February 16, 2013

Asteroid Addendum

Well, that was exciting.

We had a near miss from an asteroid big enough to cause a 5 megaton blast if it hit. Over a thousand people were injured in Russia  this morning when a small meteor detonated above (and impacted just outside of) the town of Chelyabinsk. This afternoon, bolide exploded above Rodas Cuba causing minor damage and another bolide lit up San Fransisco this evening but did no damage.

The near miss asteroid has pretty much been established to be unrelated to the Russian meteorite, though its unclear if the two bolides were related to the Russian event.

2012DA14 which passed inside Geostationary Orbit got some buzz in the press over the last few days and Drudge, of course, hyped it like it was the Sweet Meteor Of Death. It was discovered by an amateur astronomer in Spain, not NASA or any other credentialed body, so if not for him we never would have seen it coming until it was upon us (if then). If it had been the tiniest bit off its actual course it would have hit. At this point we could have done nothing about it.

The objects that caused so much excitement in Chelyabinsk, Rodas and  San Fransisco, well, we never saw them coming.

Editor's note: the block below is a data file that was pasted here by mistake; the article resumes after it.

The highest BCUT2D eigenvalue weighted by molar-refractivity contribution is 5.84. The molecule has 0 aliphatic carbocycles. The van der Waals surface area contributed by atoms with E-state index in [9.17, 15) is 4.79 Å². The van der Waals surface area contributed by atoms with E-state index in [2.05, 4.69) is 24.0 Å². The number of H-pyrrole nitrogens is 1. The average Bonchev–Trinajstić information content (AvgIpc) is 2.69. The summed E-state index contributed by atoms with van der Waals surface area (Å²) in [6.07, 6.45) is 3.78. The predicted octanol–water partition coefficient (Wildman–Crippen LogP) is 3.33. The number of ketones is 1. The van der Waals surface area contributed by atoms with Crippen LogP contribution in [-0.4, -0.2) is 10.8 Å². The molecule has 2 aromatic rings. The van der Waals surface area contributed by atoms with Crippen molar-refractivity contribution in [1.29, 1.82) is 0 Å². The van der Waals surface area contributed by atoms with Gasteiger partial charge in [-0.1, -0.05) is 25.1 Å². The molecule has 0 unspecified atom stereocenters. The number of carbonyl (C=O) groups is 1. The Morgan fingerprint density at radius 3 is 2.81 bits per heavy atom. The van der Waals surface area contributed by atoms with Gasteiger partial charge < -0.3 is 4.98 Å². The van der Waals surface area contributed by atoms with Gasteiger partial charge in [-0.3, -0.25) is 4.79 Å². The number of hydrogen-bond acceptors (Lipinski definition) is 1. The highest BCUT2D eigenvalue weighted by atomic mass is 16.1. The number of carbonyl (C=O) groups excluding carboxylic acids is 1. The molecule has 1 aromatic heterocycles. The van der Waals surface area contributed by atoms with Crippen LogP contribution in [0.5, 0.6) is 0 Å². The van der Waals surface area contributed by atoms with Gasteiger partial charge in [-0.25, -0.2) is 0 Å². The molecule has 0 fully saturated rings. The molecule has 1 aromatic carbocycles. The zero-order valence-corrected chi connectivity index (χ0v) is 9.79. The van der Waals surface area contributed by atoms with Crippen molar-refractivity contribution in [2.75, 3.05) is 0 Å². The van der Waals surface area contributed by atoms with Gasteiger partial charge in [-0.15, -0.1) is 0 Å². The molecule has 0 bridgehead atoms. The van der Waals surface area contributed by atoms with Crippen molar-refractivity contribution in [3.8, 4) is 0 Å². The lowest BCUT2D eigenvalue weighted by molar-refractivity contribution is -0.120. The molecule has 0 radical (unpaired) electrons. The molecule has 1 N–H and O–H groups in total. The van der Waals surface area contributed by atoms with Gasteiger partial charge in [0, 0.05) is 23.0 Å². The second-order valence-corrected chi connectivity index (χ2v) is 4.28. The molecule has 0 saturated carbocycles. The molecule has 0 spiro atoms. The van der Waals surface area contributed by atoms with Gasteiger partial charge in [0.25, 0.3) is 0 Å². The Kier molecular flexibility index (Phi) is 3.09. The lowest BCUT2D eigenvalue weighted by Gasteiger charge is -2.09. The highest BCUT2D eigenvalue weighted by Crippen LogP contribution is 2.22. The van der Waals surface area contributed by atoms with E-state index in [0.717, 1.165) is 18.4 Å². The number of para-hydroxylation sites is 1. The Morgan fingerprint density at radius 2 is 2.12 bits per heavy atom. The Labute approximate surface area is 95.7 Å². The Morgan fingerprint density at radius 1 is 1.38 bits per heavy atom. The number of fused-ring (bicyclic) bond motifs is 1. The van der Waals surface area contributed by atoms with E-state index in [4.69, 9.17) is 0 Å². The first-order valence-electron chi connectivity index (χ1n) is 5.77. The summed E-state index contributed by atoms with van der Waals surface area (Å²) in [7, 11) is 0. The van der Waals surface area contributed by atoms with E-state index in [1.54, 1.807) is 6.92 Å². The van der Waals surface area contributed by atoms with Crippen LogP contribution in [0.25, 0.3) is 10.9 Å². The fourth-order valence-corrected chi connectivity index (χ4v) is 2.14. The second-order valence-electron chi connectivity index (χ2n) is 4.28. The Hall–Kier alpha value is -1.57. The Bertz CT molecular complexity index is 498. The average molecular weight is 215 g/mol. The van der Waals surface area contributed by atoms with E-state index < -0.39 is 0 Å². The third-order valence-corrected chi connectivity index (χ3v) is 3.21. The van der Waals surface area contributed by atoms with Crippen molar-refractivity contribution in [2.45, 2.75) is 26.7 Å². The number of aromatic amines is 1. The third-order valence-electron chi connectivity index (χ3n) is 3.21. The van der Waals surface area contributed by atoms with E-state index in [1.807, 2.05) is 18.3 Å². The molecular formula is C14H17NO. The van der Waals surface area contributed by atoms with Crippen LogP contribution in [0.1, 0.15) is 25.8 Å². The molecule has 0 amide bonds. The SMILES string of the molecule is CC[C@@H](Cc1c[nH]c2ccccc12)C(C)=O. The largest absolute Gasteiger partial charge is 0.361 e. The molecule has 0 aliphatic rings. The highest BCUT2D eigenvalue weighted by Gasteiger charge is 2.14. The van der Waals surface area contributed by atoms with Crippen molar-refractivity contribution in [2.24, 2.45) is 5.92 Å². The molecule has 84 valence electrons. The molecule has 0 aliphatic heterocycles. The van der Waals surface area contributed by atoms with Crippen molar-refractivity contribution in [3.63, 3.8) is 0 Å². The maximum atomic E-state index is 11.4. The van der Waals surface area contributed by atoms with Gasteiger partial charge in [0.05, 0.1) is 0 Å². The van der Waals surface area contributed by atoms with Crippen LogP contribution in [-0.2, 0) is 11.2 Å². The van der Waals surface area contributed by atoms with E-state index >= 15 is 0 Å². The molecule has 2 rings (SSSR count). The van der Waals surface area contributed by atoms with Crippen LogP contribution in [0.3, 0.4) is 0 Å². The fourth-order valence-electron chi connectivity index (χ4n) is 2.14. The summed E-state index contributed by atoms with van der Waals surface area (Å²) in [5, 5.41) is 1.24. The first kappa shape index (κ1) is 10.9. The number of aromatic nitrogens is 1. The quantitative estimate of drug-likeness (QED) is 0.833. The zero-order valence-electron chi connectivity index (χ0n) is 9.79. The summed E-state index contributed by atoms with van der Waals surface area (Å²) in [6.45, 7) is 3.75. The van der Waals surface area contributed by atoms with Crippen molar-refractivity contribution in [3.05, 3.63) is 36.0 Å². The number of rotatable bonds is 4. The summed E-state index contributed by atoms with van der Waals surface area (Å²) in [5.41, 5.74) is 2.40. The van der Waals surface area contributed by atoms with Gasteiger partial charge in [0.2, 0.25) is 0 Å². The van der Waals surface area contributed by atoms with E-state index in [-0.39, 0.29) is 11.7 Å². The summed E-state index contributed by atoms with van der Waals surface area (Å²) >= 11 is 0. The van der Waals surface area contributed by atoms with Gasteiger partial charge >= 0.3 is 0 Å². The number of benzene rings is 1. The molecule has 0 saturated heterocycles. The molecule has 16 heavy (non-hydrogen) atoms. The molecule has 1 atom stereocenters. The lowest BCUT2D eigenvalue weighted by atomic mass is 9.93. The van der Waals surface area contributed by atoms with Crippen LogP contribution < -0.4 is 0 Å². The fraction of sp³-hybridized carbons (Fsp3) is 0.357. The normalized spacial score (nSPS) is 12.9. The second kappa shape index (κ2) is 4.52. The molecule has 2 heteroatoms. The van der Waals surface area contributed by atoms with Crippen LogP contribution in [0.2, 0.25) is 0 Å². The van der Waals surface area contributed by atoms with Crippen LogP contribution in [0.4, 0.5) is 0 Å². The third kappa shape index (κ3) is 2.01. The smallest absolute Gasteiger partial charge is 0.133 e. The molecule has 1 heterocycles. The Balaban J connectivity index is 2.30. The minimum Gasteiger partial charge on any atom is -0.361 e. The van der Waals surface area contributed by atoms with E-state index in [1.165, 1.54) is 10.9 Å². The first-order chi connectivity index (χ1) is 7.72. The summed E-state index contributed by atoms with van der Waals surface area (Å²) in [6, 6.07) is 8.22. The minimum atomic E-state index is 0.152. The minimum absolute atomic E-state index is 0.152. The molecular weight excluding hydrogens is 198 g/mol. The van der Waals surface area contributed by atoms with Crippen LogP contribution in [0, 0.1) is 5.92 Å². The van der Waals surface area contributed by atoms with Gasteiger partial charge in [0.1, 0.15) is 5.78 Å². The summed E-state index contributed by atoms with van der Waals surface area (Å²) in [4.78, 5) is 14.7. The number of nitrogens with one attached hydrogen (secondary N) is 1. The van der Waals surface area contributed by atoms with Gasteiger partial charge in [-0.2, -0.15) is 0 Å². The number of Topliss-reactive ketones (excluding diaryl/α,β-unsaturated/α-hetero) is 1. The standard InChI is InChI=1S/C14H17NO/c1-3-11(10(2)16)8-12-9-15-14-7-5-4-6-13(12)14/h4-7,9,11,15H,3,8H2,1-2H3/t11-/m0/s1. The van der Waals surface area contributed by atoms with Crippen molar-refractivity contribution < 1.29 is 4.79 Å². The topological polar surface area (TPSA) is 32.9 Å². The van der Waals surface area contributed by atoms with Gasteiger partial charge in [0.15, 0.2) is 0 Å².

This pic is making the rounds today....because it's true.



Next time the S.M.O.D. Squad comes visiting they may not be so congenial.

Posted by: The Brickmuppet at 05:55 AM | Comments (1) | Add Comment
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1 I'm reminded of a theory I read about several years ago related to how our solar systems moves through the galaxy.  The position of stars relative the dense galactic spiral arms is not fixed.  The stars orbit the galaxy at a different rate than the dense regions which form the arms, passing through them periodically similar to how cars pass through slower regions of traffic during rush hour on a freeway.  All the stars clump up as they pass through the density wave of the arm, then spread out again as they orbit past it.

According to the theory, when our solar system passes through one of these denser regions, the reduced distance to nearby starts disturbs the Oort cloud and long period comets, causing more of them to pass Earth's orbit than when we are in the "quiet zone" between galactic arms.  Some of those long period comets could be very old, and have lost the majority of their ice in previous encounters near the sun, and thus appear as rocky asteroids, such as the one which just hit Russia.

The article I read suggested that the time it takes our solar system to orbit out of one spiral arm to the next matches the interval between mass extinctions on Earth.  Also, we're supposedly beginning our approach to the next spiral arm now...

Posted by: Siergen at Sat Feb 16 17:05:07 2013 (Ao4Kw)

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